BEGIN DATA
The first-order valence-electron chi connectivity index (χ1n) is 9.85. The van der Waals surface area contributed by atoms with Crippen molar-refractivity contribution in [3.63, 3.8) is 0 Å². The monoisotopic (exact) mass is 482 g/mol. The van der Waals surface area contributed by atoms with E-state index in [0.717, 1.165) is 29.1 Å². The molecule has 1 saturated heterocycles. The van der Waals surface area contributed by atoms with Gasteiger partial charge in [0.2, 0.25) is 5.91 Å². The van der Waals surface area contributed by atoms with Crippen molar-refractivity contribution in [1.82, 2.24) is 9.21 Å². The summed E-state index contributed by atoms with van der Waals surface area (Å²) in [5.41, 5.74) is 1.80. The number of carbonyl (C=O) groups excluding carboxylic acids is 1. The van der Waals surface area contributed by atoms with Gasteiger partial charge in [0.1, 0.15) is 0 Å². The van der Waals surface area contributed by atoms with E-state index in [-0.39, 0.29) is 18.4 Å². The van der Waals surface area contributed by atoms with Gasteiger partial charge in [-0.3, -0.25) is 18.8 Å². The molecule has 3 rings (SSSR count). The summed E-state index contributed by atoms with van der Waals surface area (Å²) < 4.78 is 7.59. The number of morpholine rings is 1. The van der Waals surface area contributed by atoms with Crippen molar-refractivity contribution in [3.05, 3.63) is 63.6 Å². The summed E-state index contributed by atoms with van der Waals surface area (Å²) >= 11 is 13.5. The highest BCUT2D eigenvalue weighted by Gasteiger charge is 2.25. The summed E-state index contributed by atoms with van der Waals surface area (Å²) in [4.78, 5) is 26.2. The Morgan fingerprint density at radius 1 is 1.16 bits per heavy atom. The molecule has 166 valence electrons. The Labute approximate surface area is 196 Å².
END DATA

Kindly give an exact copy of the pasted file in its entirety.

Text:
The first-order valence-electron chi connectivity index (χ1n) is 9.85. The van der Waals surface area contributed by atoms with Crippen molar-refractivity contribution in [3.63, 3.8) is 0 Å². The monoisotopic (exact) mass is 482 g/mol. The van der Waals surface area contributed by atoms with E-state index in [0.717, 1.165) is 29.1 Å². The molecule has 1 saturated heterocycles. The van der Waals surface area contributed by atoms with Gasteiger partial charge in [0.2, 0.25) is 5.91 Å². The van der Waals surface area contributed by atoms with Crippen molar-refractivity contribution in [1.82, 2.24) is 9.21 Å². The summed E-state index contributed by atoms with van der Waals surface area (Å²) in [5.41, 5.74) is 1.80. The number of carbonyl (C=O) groups excluding carboxylic acids is 1. The van der Waals surface area contributed by atoms with Gasteiger partial charge in [0.1, 0.15) is 0 Å². The van der Waals surface area contributed by atoms with E-state index in [-0.39, 0.29) is 18.4 Å². The van der Waals surface area contributed by atoms with Gasteiger partial charge in [-0.3, -0.25) is 18.8 Å². The molecule has 3 rings (SSSR count). The summed E-state index contributed by atoms with van der Waals surface area (Å²) < 4.78 is 7.59. The number of morpholine rings is 1. The van der Waals surface area contributed by atoms with Crippen molar-refractivity contribution in [3.05, 3.63) is 63.6 Å². The summed E-state index contributed by atoms with van der Waals surface area (Å²) >= 11 is 13.5. The highest BCUT2D eigenvalue weighted by Gasteiger charge is 2.25. The summed E-state index contributed by atoms with van der Waals surface area (Å²) in [4.78, 5) is 26.2. The Morgan fingerprint density at radius 1 is 1.16 bits per heavy atom. The molecule has 166 valence electrons. The Labute approximate surface area is 196 Å².